Daejah Ware (second from left), 8; Samantha Toth, 8; and Brooke Honeycutt, 9, from Angela Essenmacher’s fourth grade class watch while environmental educator Leah Derby (left) tests a water sample from the Detroit River.
By SUE SUCHYTA
Sunday Times Newspapers
TRENTON – At Lake Erie Metropark, 9-year-old Nicholas Seals peeks into a microscope to view a scorpion.
“It had pointy things besides its mouth,” he said.
Instead of spending Oct. 25 in their classroom, fourth graders from Trenton’s Hedke Elementary School learned about the water and ecosystem of Lake Erie and the Detroit River as part of the Great Lakes Education Program, GLEP.
“Our focus is to look at water quality and assess the health of the river and lake on any given day that we go out,” Patrick Livingston, program director, said. “That is our primary objective, and to inspire young people to consider how they can help to keep the Great Lakes and the Detroit River in good shape and supporting life.”
The students’ two-part hands-on field trip, which was funded by the Hedke Parent Teacher Organization, took place in an outdoor learning lab at Lake Erie Metropark in Brownstown Township, and later on the Detroit River and Lake Erie while aboard the Clinton, a school ship which operates out of Trenton’s Elizabeth Park Marina.
At the Lake Erie Metropark learning lab Natalie Ray, an environmental educator with GLEP, taught the students about plant and animal life in a marsh, including the food chain, and showed them everything from cattails to live animals, including a turtle and snake.
Ray told the students, who were apprehensive about the live snake she was holding, that they were excellent for mouse control, and farmers liked the fact that snakes ate rodents that could damage crops.
“So there are some ways that animals like this (snake) are great,” Ray said. “We have to have things like this.”
The students learned about other animals while handling fur pelts, a large turtle shell and a preserved fish head.
Jan Van Kirk, another onshore GLEP environmental educator, showed the students how to view tiny aquatic creatures under solar-lit mirrored microscopes.
“You’re going to see some of the strangest stuff since you got out of bed this morning,” Kirk said. “Actually, you might feel like you’ve got X-ray vision eyes because you’re going to be able to see through some of their bodies.”
Nine-year-old Alexis Eidt was most surprised by antennae that she saw on the pond bugs and by how big and 3-dimensional they looked under the microscope, while in the water sample without magnification they looked like “little squirms.” She said she saw a dragonfly nymph, a mayfly nymph and a lesser water boatman beetle.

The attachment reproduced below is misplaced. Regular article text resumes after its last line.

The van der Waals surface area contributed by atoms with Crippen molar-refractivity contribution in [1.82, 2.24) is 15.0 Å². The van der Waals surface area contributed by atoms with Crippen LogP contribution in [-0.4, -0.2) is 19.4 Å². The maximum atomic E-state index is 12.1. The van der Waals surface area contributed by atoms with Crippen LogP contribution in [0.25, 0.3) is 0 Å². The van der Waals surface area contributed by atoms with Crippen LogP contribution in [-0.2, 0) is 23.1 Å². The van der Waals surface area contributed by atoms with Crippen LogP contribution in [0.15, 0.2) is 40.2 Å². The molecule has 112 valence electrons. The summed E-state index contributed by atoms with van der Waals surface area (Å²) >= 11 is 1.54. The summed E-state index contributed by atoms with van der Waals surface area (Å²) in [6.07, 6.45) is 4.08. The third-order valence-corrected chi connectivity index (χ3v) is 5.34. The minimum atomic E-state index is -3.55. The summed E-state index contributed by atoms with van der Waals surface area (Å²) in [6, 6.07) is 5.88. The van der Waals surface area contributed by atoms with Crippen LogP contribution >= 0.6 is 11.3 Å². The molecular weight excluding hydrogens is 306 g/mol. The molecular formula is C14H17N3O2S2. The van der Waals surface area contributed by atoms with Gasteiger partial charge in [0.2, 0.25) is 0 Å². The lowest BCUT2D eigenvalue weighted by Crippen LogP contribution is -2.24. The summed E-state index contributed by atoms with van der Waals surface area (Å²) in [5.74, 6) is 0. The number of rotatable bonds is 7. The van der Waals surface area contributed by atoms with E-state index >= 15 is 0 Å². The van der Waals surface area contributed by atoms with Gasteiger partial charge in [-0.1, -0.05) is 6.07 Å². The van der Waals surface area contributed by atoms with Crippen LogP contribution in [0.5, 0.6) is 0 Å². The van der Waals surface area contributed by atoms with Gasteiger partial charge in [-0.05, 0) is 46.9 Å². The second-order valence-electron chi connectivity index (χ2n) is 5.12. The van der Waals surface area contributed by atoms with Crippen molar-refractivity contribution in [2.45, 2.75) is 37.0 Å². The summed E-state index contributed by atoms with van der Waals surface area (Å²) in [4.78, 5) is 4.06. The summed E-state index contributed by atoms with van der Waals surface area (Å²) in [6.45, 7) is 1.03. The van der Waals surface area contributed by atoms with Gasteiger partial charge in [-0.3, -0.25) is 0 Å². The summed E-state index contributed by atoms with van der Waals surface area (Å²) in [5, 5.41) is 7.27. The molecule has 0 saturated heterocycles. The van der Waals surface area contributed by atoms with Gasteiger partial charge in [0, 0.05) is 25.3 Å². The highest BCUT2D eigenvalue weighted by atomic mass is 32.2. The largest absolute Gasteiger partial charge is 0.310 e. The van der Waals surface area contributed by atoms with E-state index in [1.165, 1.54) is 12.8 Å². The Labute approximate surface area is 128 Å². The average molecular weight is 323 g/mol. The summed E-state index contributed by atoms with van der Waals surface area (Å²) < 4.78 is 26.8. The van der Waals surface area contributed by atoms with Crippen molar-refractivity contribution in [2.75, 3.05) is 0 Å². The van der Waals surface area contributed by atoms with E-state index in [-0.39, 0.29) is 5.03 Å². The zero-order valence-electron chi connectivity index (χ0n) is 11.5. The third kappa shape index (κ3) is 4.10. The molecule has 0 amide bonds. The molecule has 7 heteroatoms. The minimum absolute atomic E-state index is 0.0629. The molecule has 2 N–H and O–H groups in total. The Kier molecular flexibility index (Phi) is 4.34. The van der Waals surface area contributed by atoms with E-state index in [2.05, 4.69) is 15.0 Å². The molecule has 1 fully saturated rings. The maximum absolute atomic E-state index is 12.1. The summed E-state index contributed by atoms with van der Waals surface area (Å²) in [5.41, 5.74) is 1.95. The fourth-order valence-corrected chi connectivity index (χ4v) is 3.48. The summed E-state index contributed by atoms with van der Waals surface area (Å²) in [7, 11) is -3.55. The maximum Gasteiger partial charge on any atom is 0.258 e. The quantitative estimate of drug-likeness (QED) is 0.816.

John Billadeau, 9, said he identified about 11 different pond bugs. He said the coolest things were a dragonfly nymph, another bug with three tails and six legs, and a beetle.
Nine-year-old Brooke Honeycutt was surprised to see a freshwater shrimp and the way it moved under the microscope.
“It had antennae thingies sticking out all over its body and six legs and I don’t know how many tails it had,” she said.
Eight-year-old Samantha Toth added that the freshwater shrimp was see-through and “just really weird.”
Parent chaperones Amy Raupp and Michelle Toth, as well as bus driver Megan Buganski looked under the microscopes along with the students to view the unfamiliar pond bugs.
The students then boarded the Clinton, which cruised south on the Detroit River to Lake Erie before turning around and heading back to Trenton.
While on the boat the students were in four groups that rotated to eight different stations to learn about many things, including knot tying, navigation, marine terminology and water sampling.
Oohs and ahhs were heard as the students gazed at real-time images shown on a television screen from an underwater video camera towed along the bottom of the river channel.
They ran their fingers through river bottom mud-like sediment brought onboard by a mechanical sampling scoop, and they examined different seaweed brought up in the sample.
They also saw objects floating in the Lake Erie and Detroit River water samples enlarged under a magnifying lens.
The students watched as tests were conducted on vials of water samples to check for pH, more commonly known as a measure of the alkalinity or acidity of a solution. They also tested for dissolved oxygen and other chemicals present in the water.
Leah Derby, a GLEP onboard environmental educator said the students most enjoy seeing the river bottom sediment that is sampled from the stern of the boat, and the chemical tests that are conducted on the water samples.
She said that many students think that fish breathe water, not oxygen.
“It seems to be one of the biggest surprises that fish breath oxygen, and that their gills are what gets oxygen out of the water for them,” Derby said.
Livingston said that adults who accompany students are often surprised by the water clarity, since many remember a time when they couldn’t see more than two feet through the water, and now they can often see ten feet down. He noted that water clarity doesn’t correlate with cleanliness, since invasive species like zebra mussels are filtering the particulates in the water.
“The invasive species issue has certainly changed dramatically the ecosystem of the Great Lakes and it’s still doing so,” Livingston said. “We are always concerned about additional species coming in… as long as the salt water ships are not controlled for ballast (water)… that’s a political problem.”
The program, which Livingston said is in its twenty-first year, is sponsored by Sea Grant of Michigan and the Michigan State University Extension Program.
For more information visit their web site at www.glep.us, or contact Steve Stewart at (586) 491-6000 or by email at [email protected]